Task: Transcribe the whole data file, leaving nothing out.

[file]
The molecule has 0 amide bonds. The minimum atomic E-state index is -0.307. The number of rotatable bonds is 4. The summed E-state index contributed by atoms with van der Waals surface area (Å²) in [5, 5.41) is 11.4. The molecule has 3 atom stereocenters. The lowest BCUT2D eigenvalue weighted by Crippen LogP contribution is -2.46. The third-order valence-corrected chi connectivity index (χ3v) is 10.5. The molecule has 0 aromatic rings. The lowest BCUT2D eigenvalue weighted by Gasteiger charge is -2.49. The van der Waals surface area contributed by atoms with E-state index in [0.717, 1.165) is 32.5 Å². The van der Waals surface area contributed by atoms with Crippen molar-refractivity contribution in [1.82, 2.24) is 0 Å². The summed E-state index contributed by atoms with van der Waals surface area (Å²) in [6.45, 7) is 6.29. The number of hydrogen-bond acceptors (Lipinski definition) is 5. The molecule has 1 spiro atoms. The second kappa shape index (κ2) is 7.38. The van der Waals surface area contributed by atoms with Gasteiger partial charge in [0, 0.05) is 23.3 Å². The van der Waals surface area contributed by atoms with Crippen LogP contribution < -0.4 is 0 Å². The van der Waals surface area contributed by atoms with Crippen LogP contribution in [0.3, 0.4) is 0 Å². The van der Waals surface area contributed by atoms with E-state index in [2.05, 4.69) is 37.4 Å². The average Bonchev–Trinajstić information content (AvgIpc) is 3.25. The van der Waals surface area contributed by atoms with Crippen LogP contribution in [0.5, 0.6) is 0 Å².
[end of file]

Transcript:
The molecule has 0 amide bonds. The minimum atomic E-state index is -0.307. The number of rotatable bonds is 4. The summed E-state index contributed by atoms with van der Waals surface area (Å²) in [5, 5.41) is 11.4. The molecule has 3 atom stereocenters. The lowest BCUT2D eigenvalue weighted by Crippen LogP contribution is -2.46. The third-order valence-corrected chi connectivity index (χ3v) is 10.5. The molecule has 0 aromatic rings. The lowest BCUT2D eigenvalue weighted by Gasteiger charge is -2.49. The van der Waals surface area contributed by atoms with E-state index in [0.717, 1.165) is 32.5 Å². The van der Waals surface area contributed by atoms with Crippen molar-refractivity contribution in [1.82, 2.24) is 0 Å². The summed E-state index contributed by atoms with van der Waals surface area (Å²) in [6.45, 7) is 6.29. The number of hydrogen-bond acceptors (Lipinski definition) is 5. The molecule has 1 spiro atoms. The second kappa shape index (κ2) is 7.38. The van der Waals surface area contributed by atoms with Gasteiger partial charge in [0, 0.05) is 23.3 Å². The van der Waals surface area contributed by atoms with Crippen LogP contribution < -0.4 is 0 Å². The van der Waals surface area contributed by atoms with Crippen LogP contribution in [0.3, 0.4) is 0 Å². The van der Waals surface area contributed by atoms with E-state index in [2.05, 4.69) is 37.4 Å². The average Bonchev–Trinajstić information content (AvgIpc) is 3.25. The van der Waals surface area contributed by atoms with Crippen LogP contribution in [0.5, 0.6) is 0 Å².